Further proof, if any were needed, that the silly season – otherwise known as an election year – is upon us is an op-ed that appeared today in the Boston Globe entitled “A make-or-break moment for Supreme Court appointments” over the name of Hillary Clinton.
Undoubtedly penned by someone other than the candidate herself, the piece is nonetheless a fair statement of Mrs. Clinton’s views of the United States Supreme Court as a progressive policy-making body rather than the impartial judicial tribunal the Framers envisioned when they drafted the Constitution’s Article III.
Mrs. Clinton, who helpfully points out parenthetically that – in addition to being a presidential candidate – she is also, like her predecessor, “a lawyer and former law professor,” rightfully observes that “who sits on the court matters a great deal” and that “[t]he court’s decisions have a profound impact on American families.”
From there, however, what could have been an important analysis of the proper role of the courts in a functioning democratic republic devolves into a plainly partisan campaign commercial for which one hopes the Globe has appropriately charged her campaign or reported to the FEC as an in-kind donation.
As president, candidate Clinton promises:
I’ll appoint justices who will protect the constitutional principles of liberty and equality for all, regardless of race, gender, sexual orientation or political viewpoint; make sure the scales of justice aren’t tipped away from individuals toward corporations and special interests; and protect citizens’ right to vote, rather than billionaires’ right to buy elections.
Oh my. Don’t we already have that? Not according to candidate Clinton.
Under those nasty ol’ justices appointed by the Republicans she’s most proud to enumerate among her “enemies,” for example, Friedrichs v. California Teachers Association, to be argued on Monday, could make it “harder for working people like teachers, social workers, and first responders to negotiate together for better wages and benefits.” Not to mention harder to deprive municipal employees who don’t agree with union views of their First Amendment rights while simultaneously bankrupting state and local governments whose taxpayers aren’t represented at the bargaining table.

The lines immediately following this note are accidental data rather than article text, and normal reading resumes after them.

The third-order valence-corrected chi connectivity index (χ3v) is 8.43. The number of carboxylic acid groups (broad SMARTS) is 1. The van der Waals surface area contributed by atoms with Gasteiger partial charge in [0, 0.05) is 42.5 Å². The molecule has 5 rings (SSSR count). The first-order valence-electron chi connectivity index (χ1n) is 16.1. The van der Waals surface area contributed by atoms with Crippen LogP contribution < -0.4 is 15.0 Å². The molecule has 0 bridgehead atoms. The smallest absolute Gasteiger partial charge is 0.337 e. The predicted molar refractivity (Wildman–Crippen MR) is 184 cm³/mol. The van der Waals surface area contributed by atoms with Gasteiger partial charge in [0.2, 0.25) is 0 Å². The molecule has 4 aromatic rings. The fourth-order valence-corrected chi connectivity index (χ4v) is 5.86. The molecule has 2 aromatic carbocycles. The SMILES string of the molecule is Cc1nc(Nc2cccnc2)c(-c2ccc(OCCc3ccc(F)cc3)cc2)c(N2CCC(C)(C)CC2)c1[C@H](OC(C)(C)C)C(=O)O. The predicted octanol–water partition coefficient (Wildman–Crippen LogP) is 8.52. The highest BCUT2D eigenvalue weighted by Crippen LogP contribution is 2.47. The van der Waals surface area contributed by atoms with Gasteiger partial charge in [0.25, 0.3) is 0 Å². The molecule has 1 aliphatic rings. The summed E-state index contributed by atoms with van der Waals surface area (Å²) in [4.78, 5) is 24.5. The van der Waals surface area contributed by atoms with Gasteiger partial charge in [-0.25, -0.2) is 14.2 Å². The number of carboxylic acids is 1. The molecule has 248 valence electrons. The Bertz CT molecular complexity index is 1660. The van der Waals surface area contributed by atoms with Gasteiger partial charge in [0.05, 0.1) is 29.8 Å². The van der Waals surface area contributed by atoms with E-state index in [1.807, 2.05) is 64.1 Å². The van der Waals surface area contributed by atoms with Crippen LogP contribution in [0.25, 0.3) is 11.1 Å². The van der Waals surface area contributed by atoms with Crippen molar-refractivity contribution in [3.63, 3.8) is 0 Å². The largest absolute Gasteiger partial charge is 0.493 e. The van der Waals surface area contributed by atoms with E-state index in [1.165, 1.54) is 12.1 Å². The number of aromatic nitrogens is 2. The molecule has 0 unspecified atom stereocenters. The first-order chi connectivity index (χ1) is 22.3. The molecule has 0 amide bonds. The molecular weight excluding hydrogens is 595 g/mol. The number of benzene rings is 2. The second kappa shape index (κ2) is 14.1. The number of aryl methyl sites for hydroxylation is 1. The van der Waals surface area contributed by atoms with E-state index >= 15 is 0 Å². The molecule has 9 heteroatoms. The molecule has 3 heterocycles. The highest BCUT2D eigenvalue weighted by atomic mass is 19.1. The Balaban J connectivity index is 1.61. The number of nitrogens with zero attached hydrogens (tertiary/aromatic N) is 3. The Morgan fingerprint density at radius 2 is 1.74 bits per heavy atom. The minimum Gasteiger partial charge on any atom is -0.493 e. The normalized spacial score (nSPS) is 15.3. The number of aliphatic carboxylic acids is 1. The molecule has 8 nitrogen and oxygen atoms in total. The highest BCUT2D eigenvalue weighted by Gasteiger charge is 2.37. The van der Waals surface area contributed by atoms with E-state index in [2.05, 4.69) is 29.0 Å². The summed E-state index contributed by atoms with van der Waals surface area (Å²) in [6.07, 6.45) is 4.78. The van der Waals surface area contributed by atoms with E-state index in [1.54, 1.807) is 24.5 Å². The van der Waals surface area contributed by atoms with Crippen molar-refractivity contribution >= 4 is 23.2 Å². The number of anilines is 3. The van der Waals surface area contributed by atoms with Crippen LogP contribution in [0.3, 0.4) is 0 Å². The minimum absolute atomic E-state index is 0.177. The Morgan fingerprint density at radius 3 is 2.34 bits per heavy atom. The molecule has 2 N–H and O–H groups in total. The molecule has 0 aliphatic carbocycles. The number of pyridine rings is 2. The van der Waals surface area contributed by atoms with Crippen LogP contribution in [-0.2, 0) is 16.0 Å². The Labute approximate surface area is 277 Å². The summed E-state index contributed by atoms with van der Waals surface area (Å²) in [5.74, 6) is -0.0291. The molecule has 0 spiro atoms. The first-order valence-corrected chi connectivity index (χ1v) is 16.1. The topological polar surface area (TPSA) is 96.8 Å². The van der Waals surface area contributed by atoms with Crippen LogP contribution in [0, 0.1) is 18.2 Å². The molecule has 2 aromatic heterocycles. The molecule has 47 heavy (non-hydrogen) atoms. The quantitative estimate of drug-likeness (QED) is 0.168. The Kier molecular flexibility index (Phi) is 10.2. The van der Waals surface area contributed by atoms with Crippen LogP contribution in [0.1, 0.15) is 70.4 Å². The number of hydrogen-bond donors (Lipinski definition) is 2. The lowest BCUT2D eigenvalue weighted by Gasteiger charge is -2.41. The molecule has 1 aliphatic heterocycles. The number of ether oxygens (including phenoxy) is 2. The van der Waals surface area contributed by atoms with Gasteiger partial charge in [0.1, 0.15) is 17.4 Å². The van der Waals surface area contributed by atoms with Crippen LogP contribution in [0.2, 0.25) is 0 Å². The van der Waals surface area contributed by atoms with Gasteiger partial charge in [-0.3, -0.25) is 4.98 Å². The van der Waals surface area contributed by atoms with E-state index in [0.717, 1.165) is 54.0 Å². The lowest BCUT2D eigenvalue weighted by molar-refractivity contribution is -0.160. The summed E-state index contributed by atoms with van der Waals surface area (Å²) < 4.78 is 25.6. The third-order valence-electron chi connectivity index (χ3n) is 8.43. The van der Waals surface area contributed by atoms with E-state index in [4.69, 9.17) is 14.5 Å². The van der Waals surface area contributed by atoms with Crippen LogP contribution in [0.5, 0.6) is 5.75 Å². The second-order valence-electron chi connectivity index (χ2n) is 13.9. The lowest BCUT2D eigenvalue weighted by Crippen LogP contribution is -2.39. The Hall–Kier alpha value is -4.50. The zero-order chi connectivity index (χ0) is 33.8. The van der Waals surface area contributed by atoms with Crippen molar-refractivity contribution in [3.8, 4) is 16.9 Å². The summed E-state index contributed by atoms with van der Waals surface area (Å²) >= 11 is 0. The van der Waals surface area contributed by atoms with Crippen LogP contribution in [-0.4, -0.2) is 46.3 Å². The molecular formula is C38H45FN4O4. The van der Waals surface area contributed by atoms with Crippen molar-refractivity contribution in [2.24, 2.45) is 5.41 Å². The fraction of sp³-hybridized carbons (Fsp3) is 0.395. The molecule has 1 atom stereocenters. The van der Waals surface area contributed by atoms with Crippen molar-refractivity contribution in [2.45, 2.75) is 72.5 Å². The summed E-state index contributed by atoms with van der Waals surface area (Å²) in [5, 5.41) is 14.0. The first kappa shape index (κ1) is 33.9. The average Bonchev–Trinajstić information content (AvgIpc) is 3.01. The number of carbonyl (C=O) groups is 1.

Or “[t]ake abortion rights,” says Mrs. Clinton, who has famously echoed her husband’s equally famous promise while president to help make abortion “safe, legal, and rare,” even personally adding “and by rare I mean rare.” Whole Woman’s Health v. Cole, scheduled for argument in March, warns Mrs. Clinton, might help make abortion more rare while doing nothing to make it either less safe or less legal by upholding a Texas law requiring in part that abortion providers have admitting privileges at nearby hospitals in the event of emergencies.
The Court might also, warns Mrs. Clinton, decide that “one person, one vote” means that states should count actual legal voters instead of including noncitizens, felons, or people not legally in the country to begin with. It could reaffirm that only Congress, not the president, has the power to legislate under Article I of the Constitution and that the president’s constitutional duty is to see that the laws the people pass are faithfully executed. And it could decide that, in a nation in which mixed-race couples and children and grandchildren are now commonplace, it’s time for universities to stop reserving admissions slots for student based on the color of their skin instead of the content of their character. (I think that the late Rev. Dr. Martin Luther King, Jr. might once have said something about that.)
“In a single term,” Mrs. Clinton concludes “conservative justices could undermine virtually every pillar of the progressive movement.”
Unless, of course, you vote for her. Then she’ll appoint Supreme Court justices who will continue to create the nation’s public policy as they see fit in cases like Obergefell v. Hodges.
Although a fine political appeal to her progressive constituents, Mrs. Clinton’s op-ed piece is a terrible commentary on the state of American civics literacy – including in particular separation of powers and the proper roles of the courts. By conflating the power of the courts and the Congress at the whim of the executive, what she really advocates is the antithesis of the horizontal separation of powers that the Constitution mandates.
Hasn’t the nation had enough of one-branch government run by a sometime lawyer and former law professor?